Understanding CI/CD Pipelines

If you’ve been reading up on continuous integration, delivery and deployment (collectively known as CI/CD), you’ve almost certainly come across the term “automated pipeline” and the fact it plays a central role in implementing these practices. But what exactly is a Continuous Integration/Continuous Delivery pipeline? And how do you get one?

The aim of CI/CD is to reduce the time it takes to deliver software to users without compromising on quality. You achieve this by checking in changes frequently, testing them rigorously and addressing feedback promptly, so that you can deploy your changes to live as often as you want.

What is a CI/CD Pipeline?

When we talk about a CI/CD pipeline, we’re referring to the series of steps that your code goes through in order to get from your development machine, through testing and staging, and finally out of the door and into your users’ hands.

As the CI/CD strategy is to execute this process on a very regular basis – usually multiple times a day – it’s essential to automate as much of it as possible, with each step either triggering the next one or raising a flag if something has gone wrong.

Automation not only speeds up the overall process, and therefore the individual feedback loops, but also ensures each step is performed consistently and reliably.

The Stages of a Pipeline

Although the exact shape of your CI/CD pipeline will depend on the type of product you’re building, alongside your organization’s requirements, there is a general pattern that all pipelines tend to follow, which we’ve outlined here.

The process begins with a commit to master (or whichever branch you’ve nominated as the CI branch), which triggers either a build or an initial set of unit tests. The results are fed back to a dashboard, and if either the build or a test fails, it’s flagged with an automated notification.

You can either configure the pipeline to stop the process so that you can address the issue and start again with a new commit, or create exceptions for particular types of failure so that the process can continue.

The next stage involves a series of automated tests, with feedback provided after each round of testing. Usually, tests are structured so that the quickest tests are run first, thereby providing feedback as early as possible.

More involved tests that will occupy servers for longer, such as end-to-end tests, are only run once the previous tests have passed successfully. This makes for more efficient use of resources.

Once automated tests have completed, the software is typically deployed to a series of staging environments, some of which may be used for further manual testing while others may be used for training, support, and customer previews.

The final stage of the pipeline involves making the changes live and can either be triggered manually (in the case of continuous delivery) or automatically (as with continuous deployment).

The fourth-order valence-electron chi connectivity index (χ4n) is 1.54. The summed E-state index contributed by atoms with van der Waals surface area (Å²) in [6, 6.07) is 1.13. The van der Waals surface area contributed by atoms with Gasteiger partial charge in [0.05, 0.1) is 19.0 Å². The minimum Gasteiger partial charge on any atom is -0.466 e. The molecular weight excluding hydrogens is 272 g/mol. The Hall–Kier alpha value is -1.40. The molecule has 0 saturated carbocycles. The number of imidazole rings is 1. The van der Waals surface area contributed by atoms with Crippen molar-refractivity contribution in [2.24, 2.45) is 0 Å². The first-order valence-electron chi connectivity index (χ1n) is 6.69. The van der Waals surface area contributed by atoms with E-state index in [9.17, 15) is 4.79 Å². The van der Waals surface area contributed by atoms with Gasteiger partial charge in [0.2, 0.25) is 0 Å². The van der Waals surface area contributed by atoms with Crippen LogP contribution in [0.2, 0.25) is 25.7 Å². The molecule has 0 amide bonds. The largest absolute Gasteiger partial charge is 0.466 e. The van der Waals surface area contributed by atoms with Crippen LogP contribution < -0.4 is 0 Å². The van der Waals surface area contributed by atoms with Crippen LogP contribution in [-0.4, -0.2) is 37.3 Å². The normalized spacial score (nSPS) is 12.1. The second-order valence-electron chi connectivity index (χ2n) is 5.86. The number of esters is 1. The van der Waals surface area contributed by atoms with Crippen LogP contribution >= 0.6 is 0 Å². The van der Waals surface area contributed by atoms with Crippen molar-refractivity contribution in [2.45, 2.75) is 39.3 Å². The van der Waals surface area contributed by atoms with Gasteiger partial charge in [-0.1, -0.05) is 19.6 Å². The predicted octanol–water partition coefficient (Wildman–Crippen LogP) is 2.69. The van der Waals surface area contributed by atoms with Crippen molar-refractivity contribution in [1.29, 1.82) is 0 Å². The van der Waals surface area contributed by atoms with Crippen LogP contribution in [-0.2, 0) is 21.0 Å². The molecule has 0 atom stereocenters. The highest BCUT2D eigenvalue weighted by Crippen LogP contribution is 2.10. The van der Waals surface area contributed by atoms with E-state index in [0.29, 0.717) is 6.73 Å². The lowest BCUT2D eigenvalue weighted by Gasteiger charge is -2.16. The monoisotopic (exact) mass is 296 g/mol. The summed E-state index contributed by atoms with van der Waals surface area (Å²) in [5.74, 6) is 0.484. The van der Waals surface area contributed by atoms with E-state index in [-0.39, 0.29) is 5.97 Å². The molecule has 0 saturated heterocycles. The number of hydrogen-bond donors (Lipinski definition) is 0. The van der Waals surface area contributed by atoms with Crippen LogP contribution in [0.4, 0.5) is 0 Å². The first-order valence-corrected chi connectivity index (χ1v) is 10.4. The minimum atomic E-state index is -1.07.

Let’s look at some considerations for each of these stages in a bit more detail.

Flags and Branches

The first step towards adopting continuous integration is to get your entire codebase into a version control system (VCS aka source control management or SCM), such as Git, Mercurial or Perforce, and then to get everyone on your team into the habit of committing their changes frequently. Each commit to master initiates the pipeline, building and testing the code to provide rapid feedback on what you’ve written.

While frequent commits are an important CI/CD practice, if you’re working on a larger feature that will take several days or weeks to complete then committing periodically during that process can feel like a double-edged sword.

Pushing your changes through the pipeline in regular increments provides you with rapid feedback and reduces the likelihood of more complex conflicts than if you wait until the end.

On the other hand, you probably don’t want to release a half-finished feature to users, and you may not be ready to share your work-in-progress with internal users via staging environments either.

Feature flags and feature branches offer ways around this issue. With feature flags, you specify the environments in which your code is visible to users. Your changes are still committed to master and visible to your team, but you decide when the functionality becomes available in staging and production.

Feature branches allow you to develop your feature in a separate branch without losing out on the benefits of automated build and test. By triggering the pipeline on each commit to a feature branch, just as you do with a commit to master, you can get rapid feedback on what you’ve built.

Build and Test

Having triggered an instance of your pipeline with a commit, the next stages are build and test. If you have automated unit tests, these are usually run before the build with linting and static analysis checks.